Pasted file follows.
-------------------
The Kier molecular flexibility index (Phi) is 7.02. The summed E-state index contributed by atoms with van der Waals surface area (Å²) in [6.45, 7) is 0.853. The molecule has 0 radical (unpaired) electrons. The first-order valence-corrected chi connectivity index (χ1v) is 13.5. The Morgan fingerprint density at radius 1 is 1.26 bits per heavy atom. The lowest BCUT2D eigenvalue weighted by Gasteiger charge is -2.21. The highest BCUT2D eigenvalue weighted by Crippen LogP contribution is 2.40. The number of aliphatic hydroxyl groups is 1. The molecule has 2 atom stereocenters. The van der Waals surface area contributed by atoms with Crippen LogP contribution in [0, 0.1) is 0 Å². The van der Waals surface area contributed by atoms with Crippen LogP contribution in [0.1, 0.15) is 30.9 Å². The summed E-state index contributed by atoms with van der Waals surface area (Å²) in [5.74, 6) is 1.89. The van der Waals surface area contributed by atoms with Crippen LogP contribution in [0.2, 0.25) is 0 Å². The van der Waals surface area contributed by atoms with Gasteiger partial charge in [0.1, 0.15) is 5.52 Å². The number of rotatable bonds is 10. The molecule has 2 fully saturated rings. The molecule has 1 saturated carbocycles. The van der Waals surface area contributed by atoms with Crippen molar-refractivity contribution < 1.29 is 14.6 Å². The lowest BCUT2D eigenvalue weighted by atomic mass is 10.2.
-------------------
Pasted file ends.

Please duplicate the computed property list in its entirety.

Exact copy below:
The Kier molecular flexibility index (Phi) is 7.02. The summed E-state index contributed by atoms with van der Waals surface area (Å²) in [6.45, 7) is 0.853. The molecule has 0 radical (unpaired) electrons. The first-order valence-corrected chi connectivity index (χ1v) is 13.5. The Morgan fingerprint density at radius 1 is 1.26 bits per heavy atom. The lowest BCUT2D eigenvalue weighted by Gasteiger charge is -2.21. The highest BCUT2D eigenvalue weighted by Crippen LogP contribution is 2.40. The number of aliphatic hydroxyl groups is 1. The molecule has 2 atom stereocenters. The van der Waals surface area contributed by atoms with Crippen LogP contribution in [0, 0.1) is 0 Å². The van der Waals surface area contributed by atoms with Crippen LogP contribution in [0.1, 0.15) is 30.9 Å². The summed E-state index contributed by atoms with van der Waals surface area (Å²) in [5.74, 6) is 1.89. The van der Waals surface area contributed by atoms with Crippen LogP contribution in [0.2, 0.25) is 0 Å². The van der Waals surface area contributed by atoms with Gasteiger partial charge in [0.1, 0.15) is 5.52 Å². The number of rotatable bonds is 10. The molecule has 2 fully saturated rings. The molecule has 1 saturated carbocycles. The van der Waals surface area contributed by atoms with Crippen molar-refractivity contribution < 1.29 is 14.6 Å². The lowest BCUT2D eigenvalue weighted by atomic mass is 10.2.